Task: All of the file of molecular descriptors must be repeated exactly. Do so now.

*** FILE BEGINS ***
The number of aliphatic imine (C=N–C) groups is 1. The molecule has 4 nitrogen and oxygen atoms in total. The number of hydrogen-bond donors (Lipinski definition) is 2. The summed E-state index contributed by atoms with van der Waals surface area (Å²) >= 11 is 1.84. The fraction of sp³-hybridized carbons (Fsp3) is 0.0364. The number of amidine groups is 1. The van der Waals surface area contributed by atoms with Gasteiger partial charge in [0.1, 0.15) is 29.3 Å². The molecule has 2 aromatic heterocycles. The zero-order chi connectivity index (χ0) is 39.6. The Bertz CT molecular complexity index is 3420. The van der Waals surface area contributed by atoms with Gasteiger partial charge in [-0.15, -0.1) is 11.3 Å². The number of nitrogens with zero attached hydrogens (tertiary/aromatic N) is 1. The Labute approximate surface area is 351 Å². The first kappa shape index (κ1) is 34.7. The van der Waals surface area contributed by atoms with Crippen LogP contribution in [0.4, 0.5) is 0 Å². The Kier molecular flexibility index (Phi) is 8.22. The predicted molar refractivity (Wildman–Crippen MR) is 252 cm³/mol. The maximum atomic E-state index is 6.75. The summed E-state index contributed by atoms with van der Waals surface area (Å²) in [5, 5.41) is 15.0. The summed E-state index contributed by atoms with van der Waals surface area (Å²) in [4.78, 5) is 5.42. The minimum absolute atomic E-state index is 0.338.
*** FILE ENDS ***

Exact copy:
The number of aliphatic imine (C=N–C) groups is 1. The molecule has 4 nitrogen and oxygen atoms in total. The number of hydrogen-bond donors (Lipinski definition) is 2. The summed E-state index contributed by atoms with van der Waals surface area (Å²) >= 11 is 1.84. The fraction of sp³-hybridized carbons (Fsp3) is 0.0364. The number of amidine groups is 1. The van der Waals surface area contributed by atoms with Gasteiger partial charge in [0.1, 0.15) is 29.3 Å². The molecule has 2 aromatic heterocycles. The zero-order chi connectivity index (χ0) is 39.6. The Bertz CT molecular complexity index is 3420. The van der Waals surface area contributed by atoms with Gasteiger partial charge in [-0.15, -0.1) is 11.3 Å². The number of nitrogens with zero attached hydrogens (tertiary/aromatic N) is 1. The Labute approximate surface area is 351 Å². The first kappa shape index (κ1) is 34.7. The van der Waals surface area contributed by atoms with Crippen LogP contribution in [0.4, 0.5) is 0 Å². The Kier molecular flexibility index (Phi) is 8.22. The predicted molar refractivity (Wildman–Crippen MR) is 252 cm³/mol. The maximum atomic E-state index is 6.75. The summed E-state index contributed by atoms with van der Waals surface area (Å²) in [5, 5.41) is 15.0. The summed E-state index contributed by atoms with van der Waals surface area (Å²) in [4.78, 5) is 5.42. The minimum absolute atomic E-state index is 0.338.